Figure 2b shows the raw autocorrelation, variance and spike rate signals (gray), along with the long (orange), and short (dark blue) cycles of a sample channel for a representative patient, Patient 1. The coincident signal phases and seizure times were used to assess the relationships between seizures and the signals. Figure 2c illustrates the relationship between seizures and the long cycles. In each polar plot, the colored lines represent the normalized distribution of phases of the entire signal and the histogram represents the distribution of phases at the sample prior to the seizure times relative to the autocorrelation (gray), variance (red), and spike rate (cyan) signals. For this patient, seizures predominately occurred on the rising phases of the three signals and rarely occurred on the falling phases. Figure 2d similarly illustrates the relationship between seizures and the short cycles, also showing a predominance of seizures occurring on the rising phases of the signals.

Above each polar plot are the synchronization indices (SIs) for the signals (black) and for the seizure histograms (colored). The SI (not to be confused with signal synchrony across channels) is a measure of phase uniformity in a signal (the tendency of a signal to have all phases uniformly distributed on a circle), or the synchrony between a rhythmic signal and events (seizures). For the seizure histograms, a SI close to one indicates greater synchrony at a single phase. For Patient 1, the high SI across all the three signals demonstrated that there was a strong relationship between seizures and a rising phase of the signal cycles.

### Critical slowing in 14 patients

Seizures tended to occur on the rising phase of the autocorrelation and variance signals (Fig. 3a). While the cycles observed in the three measures might not be directly linked to epilepsy (i.e. a circadian cycle would be expected irrespective of epilepsy), the results show there is a strong relationship between the phase of the cycles and seizure onset. It is possible that an increase in autocorrelation and variance is descriptive of an increase in overall brain excitability. A gradual increase in the autocorrelation and variance signals, suggestive of critical slowing down, was observed in the tens-of-minutes to hours prior to lead seizures in most patients (9 of 14 patients; Supplementary Fig. 4). In a few patients (Patients 8, 9, 11, and 13), most seizures occurred when the autocorrelation and variance signals were decreasing (Supplementary Figs. 12, 13, 15, and 17). The circadian cycle was the dominant rhythm in these patients as illustrated by a low SI for the long rhythms. In these patients, it is possible that the circadian cycle modulates whether the brain exists in a mono-stable or bi-stable regime, thereby controlling when seizures can occur. This scenario is described in more detail in the Supplementary Note 2.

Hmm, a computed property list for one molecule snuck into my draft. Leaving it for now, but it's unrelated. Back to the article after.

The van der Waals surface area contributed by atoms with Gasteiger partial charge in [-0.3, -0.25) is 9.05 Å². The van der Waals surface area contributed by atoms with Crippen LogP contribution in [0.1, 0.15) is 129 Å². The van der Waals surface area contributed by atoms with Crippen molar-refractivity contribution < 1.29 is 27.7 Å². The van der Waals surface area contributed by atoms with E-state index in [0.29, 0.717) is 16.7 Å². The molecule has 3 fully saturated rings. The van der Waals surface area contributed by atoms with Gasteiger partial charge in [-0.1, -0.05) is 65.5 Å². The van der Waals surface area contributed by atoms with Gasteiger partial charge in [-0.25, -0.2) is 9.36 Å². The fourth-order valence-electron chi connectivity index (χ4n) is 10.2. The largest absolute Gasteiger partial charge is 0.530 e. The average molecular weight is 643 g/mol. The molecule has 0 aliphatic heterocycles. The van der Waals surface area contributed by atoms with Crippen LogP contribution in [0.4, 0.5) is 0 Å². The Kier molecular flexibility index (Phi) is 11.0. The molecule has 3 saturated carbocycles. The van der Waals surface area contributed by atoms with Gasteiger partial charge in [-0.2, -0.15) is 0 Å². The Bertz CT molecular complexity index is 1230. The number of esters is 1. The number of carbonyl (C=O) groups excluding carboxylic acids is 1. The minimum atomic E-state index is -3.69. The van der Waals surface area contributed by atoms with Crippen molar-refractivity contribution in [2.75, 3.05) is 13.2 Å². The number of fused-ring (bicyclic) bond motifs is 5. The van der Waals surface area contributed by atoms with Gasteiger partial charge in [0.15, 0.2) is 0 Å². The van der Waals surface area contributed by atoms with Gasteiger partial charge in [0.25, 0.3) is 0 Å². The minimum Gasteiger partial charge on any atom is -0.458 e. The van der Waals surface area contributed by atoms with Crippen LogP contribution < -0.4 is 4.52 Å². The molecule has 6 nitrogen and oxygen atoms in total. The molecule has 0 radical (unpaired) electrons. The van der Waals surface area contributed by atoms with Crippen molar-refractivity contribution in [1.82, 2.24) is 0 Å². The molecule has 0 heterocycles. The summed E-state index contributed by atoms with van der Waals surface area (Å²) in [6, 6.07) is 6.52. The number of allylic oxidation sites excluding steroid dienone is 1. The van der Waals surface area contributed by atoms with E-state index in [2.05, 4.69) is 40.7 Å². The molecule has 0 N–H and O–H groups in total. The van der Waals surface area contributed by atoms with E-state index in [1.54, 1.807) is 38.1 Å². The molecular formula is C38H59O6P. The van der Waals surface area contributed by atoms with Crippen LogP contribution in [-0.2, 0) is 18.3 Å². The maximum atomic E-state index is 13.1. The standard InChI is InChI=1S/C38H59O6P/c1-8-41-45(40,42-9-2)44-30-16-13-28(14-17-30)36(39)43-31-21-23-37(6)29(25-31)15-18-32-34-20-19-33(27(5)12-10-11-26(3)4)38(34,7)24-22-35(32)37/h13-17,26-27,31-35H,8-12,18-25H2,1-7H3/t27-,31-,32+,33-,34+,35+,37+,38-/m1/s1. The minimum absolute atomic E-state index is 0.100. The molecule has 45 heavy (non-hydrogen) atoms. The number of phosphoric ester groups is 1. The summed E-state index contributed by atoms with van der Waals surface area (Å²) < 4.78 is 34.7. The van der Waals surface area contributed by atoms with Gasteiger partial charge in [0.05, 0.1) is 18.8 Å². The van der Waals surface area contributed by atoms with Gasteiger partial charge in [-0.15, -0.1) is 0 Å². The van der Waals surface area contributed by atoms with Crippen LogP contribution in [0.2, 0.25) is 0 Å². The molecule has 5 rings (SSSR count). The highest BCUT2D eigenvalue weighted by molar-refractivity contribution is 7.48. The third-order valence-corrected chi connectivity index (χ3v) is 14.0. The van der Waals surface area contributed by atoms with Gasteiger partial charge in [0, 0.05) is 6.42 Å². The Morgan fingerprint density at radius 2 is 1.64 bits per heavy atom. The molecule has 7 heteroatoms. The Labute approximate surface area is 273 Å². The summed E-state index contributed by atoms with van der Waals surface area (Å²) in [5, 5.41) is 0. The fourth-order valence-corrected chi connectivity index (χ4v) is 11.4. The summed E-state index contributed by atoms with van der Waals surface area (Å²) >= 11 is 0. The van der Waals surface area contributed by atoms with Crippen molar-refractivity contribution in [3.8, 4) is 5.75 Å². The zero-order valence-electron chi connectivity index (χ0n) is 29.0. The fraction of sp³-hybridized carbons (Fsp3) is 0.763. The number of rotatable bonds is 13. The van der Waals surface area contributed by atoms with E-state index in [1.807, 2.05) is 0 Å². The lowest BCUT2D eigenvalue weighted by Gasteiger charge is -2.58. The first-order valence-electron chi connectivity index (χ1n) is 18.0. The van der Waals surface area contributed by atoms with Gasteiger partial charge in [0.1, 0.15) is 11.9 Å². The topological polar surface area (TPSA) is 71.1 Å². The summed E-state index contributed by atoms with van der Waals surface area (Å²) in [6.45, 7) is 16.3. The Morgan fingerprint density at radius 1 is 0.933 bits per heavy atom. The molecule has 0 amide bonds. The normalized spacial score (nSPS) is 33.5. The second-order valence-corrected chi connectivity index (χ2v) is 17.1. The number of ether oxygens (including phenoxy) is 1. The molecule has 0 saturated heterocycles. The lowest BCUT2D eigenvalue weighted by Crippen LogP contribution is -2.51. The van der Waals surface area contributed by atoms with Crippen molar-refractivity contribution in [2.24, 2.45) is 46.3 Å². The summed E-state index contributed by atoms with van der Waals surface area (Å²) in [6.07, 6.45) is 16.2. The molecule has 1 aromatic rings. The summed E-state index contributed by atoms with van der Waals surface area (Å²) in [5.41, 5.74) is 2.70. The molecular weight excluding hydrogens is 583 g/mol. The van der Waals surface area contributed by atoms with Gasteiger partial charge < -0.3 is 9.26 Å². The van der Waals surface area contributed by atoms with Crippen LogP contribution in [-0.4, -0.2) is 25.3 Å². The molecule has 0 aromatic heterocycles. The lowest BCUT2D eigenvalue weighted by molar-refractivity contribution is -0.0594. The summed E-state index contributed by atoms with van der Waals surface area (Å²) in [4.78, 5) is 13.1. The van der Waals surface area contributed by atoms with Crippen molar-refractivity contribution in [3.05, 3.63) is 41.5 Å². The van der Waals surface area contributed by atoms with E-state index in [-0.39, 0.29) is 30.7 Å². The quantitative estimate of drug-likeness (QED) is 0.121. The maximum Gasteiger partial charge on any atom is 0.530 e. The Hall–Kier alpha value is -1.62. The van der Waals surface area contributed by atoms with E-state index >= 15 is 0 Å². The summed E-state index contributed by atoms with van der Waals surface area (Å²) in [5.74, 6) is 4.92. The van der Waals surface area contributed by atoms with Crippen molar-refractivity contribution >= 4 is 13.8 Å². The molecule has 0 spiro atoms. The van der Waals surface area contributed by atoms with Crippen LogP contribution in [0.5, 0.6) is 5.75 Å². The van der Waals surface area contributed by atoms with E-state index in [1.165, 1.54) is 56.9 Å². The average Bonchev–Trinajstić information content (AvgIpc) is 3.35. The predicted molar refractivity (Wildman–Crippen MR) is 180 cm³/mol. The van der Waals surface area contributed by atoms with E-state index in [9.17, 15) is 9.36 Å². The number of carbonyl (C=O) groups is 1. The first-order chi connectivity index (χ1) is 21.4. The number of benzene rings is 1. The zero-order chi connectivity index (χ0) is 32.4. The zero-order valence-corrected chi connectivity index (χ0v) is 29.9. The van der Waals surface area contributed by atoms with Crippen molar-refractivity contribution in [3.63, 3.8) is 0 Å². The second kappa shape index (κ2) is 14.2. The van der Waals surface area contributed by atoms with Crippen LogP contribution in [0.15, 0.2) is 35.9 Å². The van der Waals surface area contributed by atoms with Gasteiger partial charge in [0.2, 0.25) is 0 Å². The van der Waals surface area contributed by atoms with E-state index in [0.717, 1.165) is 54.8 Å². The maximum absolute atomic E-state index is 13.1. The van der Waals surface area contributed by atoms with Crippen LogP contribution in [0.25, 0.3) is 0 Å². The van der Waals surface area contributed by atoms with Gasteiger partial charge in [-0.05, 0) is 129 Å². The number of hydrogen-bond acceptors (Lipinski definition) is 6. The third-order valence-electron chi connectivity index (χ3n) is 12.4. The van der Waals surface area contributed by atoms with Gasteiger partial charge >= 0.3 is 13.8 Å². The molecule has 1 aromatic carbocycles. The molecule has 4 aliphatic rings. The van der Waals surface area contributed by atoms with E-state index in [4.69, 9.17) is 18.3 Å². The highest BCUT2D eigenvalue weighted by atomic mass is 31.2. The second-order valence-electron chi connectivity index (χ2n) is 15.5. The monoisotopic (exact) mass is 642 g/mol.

The SI was used to identify the electrodes that best captured the relationships between seizures and the underlying long and short cycles. The SIs across patients for long and short cycles are shown in Fig. 3a. The SIs were >0.5 for the short cycles for nearly all patients, suggesting a strong relationship between seizures and the short rhythms. Some patients also had a strong relationship between seizures and the long cycle (see Supplementary Figs. 619 for patient summaries). The average short cycle duration was 0.64 ± 0.16 days, and the average long cycle duration was 10.5 ± 4.1 days (Supplementary Fig. 20A).

Visual inspection of the autocorrelation signal in each patient showed that the signal tended to be similar across electrodes. Conversely, for the spike rate signal, the rates tended to be variable across electrodes. We quantified the similarity of the three signals by computing a mean cross-correlation for the three signals independently across all channel pairs (Fig. 3b). The autocorrelation signal was significantly higher than the variance and the spike rate signals suggesting that the autocorrelation signal was consistent across the recorded brain areas. The autocorrelation might therefore represent a measure describing a state change throughout the brain, rather than a change in a localized brain region as is the case with epileptiform spikes.